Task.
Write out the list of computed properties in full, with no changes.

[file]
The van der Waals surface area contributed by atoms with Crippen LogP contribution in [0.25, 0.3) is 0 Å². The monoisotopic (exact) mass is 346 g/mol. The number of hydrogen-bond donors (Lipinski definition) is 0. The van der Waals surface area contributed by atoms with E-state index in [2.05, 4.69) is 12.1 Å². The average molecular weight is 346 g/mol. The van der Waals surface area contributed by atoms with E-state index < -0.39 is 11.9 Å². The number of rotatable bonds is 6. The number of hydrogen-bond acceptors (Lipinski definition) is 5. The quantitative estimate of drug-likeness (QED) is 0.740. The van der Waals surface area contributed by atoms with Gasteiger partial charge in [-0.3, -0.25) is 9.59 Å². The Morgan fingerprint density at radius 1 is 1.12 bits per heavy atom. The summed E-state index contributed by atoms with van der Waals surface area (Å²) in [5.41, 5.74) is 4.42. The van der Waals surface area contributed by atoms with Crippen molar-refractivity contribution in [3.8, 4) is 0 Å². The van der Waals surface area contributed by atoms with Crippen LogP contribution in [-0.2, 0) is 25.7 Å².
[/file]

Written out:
The van der Waals surface area contributed by atoms with Crippen LogP contribution in [0.25, 0.3) is 0 Å². The monoisotopic (exact) mass is 346 g/mol. The number of hydrogen-bond donors (Lipinski definition) is 0. The van der Waals surface area contributed by atoms with E-state index in [2.05, 4.69) is 12.1 Å². The average molecular weight is 346 g/mol. The van der Waals surface area contributed by atoms with E-state index < -0.39 is 11.9 Å². The number of rotatable bonds is 6. The number of hydrogen-bond acceptors (Lipinski definition) is 5. The quantitative estimate of drug-likeness (QED) is 0.740. The van der Waals surface area contributed by atoms with Gasteiger partial charge in [-0.3, -0.25) is 9.59 Å². The Morgan fingerprint density at radius 1 is 1.12 bits per heavy atom. The summed E-state index contributed by atoms with van der Waals surface area (Å²) in [5.41, 5.74) is 4.42. The van der Waals surface area contributed by atoms with Crippen molar-refractivity contribution in [3.8, 4) is 0 Å². The van der Waals surface area contributed by atoms with Crippen LogP contribution in [-0.2, 0) is 25.7 Å².